US Justice Department: Bank Leumi admitted to helping Israelis to hide money
Los Angeles Man Pleads Guilty to Not Reporting Over $1 Million Held in Israeli Offshore Accounts
A Los Angeles man pleaded guilty today in U.S. District Court for the Central District of California to willfully failing to file a Report of Foreign Bank and Financial Accounts (FBAR), which would have disclosed his foreign bank accounts, announced Principal Deputy Assistant Attorney General Richard E. Zuckerman of the Justice Department’s Tax Division.
According to court documents, Ben Zion Birman, of Los Angeles, California held offshore accounts in Israel at Bank Leumi Le-Israel B.M. from 2006 to 2011. Birman willfully failed to file with the Department of Treasury an FBAR for calendar year 2010, despite having over $1 million in Bank Leumi accounts. In an effort to further hide his money, Birman instructed Bank Leumi to hold bank mail from delivery to the United States, and obtained access to his offshore funds through the use of “back-to-back” loans, which were designed to enable borrowers to tap their concealed accounts. These lending arrangements permitted Birman to have funds issued by Leumi’s U.S. branch that were secretly secured by funds in his undeclared accounts in Israel.
In December 2014, Bank Leumi entered into a deferred prosecution agreement after the bank admitted to conspiring from at least 2000 until early 2011 to aid and assist U.S. taxpayers to prepare and present false tax returns by hiding income and assets in offshore bank accounts in Israel and other locations around the world. Under the terms of the deferred prosecution agreement, Bank Leumi paid the United States a total of $270 million and continues to cooperate with respect to civil and criminal tax investigations.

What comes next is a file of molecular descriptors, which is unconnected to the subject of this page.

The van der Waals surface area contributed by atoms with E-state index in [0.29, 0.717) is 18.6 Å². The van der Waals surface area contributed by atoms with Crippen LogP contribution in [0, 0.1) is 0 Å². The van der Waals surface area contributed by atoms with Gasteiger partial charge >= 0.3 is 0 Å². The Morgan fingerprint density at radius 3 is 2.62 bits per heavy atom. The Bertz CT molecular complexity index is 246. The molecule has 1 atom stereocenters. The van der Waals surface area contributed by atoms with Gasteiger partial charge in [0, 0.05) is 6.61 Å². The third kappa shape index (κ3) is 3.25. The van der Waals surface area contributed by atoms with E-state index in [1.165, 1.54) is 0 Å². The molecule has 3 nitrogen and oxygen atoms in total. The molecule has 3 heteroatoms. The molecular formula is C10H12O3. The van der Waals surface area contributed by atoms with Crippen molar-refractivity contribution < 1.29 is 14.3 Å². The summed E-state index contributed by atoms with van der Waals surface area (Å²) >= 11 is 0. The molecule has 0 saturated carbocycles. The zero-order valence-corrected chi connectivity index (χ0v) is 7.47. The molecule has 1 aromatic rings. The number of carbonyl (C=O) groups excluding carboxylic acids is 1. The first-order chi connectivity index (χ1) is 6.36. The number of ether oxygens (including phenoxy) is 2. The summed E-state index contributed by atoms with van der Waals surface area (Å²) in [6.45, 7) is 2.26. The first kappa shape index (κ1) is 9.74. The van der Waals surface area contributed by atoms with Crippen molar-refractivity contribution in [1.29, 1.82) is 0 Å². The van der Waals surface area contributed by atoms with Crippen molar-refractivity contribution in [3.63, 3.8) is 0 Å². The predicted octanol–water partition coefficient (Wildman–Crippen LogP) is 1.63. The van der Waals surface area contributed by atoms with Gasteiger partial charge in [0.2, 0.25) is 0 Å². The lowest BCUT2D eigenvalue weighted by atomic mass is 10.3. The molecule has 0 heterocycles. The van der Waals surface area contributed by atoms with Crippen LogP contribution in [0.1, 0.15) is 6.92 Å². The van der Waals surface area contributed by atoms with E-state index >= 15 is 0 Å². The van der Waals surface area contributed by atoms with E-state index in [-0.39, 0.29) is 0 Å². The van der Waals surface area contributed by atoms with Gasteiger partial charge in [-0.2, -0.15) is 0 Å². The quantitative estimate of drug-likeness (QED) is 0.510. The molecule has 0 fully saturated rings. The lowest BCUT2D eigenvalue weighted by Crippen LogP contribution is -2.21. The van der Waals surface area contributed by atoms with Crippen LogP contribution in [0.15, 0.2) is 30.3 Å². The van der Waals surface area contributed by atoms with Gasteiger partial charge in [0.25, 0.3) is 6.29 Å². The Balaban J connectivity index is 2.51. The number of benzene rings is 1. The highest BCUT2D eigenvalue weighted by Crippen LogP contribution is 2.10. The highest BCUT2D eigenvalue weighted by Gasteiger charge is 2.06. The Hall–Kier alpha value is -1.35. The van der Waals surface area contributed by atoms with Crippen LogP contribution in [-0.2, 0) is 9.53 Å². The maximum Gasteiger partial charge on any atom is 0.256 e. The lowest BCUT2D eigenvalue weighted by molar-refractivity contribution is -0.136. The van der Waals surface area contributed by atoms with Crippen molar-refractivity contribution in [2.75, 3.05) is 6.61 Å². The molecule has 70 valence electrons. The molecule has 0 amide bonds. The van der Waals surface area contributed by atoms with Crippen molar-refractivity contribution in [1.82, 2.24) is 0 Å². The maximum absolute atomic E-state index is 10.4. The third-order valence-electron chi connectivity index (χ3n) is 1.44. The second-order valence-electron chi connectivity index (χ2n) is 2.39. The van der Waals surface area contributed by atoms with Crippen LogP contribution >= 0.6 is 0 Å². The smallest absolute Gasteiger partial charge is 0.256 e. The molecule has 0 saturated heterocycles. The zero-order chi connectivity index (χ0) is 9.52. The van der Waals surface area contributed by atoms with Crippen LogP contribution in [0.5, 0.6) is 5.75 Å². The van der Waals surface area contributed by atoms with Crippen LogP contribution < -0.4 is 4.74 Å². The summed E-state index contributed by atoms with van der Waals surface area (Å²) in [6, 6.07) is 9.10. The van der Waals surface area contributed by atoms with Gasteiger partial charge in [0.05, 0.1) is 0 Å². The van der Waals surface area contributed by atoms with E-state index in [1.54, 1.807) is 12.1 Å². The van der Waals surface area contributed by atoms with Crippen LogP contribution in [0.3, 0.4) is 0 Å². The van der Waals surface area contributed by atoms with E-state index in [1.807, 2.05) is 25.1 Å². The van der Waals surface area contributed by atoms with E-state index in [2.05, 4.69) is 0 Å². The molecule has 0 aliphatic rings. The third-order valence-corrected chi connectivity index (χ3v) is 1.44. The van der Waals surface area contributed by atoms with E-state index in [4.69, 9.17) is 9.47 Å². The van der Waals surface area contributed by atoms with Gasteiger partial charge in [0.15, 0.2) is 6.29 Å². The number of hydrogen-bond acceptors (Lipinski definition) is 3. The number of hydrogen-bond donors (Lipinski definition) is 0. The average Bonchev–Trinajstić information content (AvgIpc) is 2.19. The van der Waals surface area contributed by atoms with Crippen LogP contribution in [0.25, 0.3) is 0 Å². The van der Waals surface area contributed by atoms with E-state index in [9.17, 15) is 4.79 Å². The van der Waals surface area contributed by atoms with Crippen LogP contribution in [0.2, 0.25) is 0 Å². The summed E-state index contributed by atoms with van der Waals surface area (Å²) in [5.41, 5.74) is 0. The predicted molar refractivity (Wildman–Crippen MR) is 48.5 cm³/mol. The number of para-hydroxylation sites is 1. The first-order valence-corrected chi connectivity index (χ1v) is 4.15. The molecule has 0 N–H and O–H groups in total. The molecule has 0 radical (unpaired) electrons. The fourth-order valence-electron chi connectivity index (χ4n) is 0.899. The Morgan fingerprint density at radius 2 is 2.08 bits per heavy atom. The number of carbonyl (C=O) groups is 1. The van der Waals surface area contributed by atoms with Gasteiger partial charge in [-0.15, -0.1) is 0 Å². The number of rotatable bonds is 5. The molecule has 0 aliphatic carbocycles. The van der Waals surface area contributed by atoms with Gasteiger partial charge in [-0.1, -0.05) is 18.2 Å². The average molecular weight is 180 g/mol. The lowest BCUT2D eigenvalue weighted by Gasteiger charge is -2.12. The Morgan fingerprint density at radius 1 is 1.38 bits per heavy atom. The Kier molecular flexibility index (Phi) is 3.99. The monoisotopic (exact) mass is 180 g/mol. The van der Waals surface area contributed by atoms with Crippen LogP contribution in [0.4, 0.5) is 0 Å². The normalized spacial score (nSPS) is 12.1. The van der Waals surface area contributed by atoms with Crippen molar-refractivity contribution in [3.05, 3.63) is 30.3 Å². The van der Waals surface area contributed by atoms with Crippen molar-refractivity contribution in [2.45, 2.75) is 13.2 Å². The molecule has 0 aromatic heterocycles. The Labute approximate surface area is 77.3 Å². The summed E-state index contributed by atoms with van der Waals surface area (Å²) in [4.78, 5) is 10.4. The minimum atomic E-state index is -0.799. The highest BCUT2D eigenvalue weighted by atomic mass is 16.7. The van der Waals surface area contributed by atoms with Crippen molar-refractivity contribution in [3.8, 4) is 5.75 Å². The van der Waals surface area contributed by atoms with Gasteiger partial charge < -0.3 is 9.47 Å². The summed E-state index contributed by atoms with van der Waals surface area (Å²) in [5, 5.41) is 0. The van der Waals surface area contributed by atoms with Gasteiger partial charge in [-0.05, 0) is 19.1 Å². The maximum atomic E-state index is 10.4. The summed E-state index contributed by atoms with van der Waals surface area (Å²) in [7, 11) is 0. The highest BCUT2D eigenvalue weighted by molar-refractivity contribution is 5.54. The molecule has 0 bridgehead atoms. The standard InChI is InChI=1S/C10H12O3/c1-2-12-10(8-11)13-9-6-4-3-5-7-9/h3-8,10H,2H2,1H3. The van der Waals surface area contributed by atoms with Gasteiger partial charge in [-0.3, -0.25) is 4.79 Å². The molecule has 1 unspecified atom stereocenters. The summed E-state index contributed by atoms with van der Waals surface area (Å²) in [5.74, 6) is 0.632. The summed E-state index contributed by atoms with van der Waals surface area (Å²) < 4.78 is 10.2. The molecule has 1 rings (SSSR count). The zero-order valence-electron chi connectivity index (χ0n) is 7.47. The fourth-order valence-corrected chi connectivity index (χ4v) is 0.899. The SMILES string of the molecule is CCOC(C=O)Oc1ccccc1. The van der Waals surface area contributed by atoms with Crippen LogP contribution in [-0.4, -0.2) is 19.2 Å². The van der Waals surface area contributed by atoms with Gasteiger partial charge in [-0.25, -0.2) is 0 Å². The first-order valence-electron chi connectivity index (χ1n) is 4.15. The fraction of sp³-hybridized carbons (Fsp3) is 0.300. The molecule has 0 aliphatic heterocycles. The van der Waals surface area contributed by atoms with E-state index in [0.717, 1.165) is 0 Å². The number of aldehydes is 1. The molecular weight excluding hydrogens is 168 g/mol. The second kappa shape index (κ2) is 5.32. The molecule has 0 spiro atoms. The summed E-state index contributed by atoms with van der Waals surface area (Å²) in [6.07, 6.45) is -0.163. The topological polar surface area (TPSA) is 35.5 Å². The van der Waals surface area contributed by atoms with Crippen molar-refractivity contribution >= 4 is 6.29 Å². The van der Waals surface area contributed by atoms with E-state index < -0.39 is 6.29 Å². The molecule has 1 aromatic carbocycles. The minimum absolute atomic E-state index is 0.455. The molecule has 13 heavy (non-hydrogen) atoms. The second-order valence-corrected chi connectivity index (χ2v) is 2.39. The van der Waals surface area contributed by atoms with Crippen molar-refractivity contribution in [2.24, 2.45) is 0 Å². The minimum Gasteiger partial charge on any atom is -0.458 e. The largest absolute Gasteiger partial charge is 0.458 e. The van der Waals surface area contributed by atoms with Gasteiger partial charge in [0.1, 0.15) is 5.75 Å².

U.S. citizens, resident aliens, and permanent legal residents with a foreign financial interest in or signatory authority over a foreign financial account worth more than $10,000 are required to file an FBAR each year disclosing the account.
Birman faces a maximum sentence of five years in prison, as well as a period of supervised release, restitution and monetary penalties. Birman’s sentencing is scheduled for December 10, 2018.
“The Department of Justice is committed to vigorously investigating and prosecuting offshore account holders who maintain undeclared accounts and willfully ignore their U.S. reporting and tax obligations,” said Principal Deputy Assistant Attorney General Zuckerman.
Principal Deputy Assistant Attorney General Zuckerman commended special agents from IRS-Criminal Investigation, who are investigating the case, and Tax Division Trial Attorneys Leslie Goemaat and Melissa Schraibman Grinberg, who are prosecuting the case. The Tax Division thanks the U.S. Attorney’s Office of the Central District of California for its assistance.
Additional information about the Tax Division and its enforcement efforts may be found on the division’s website.
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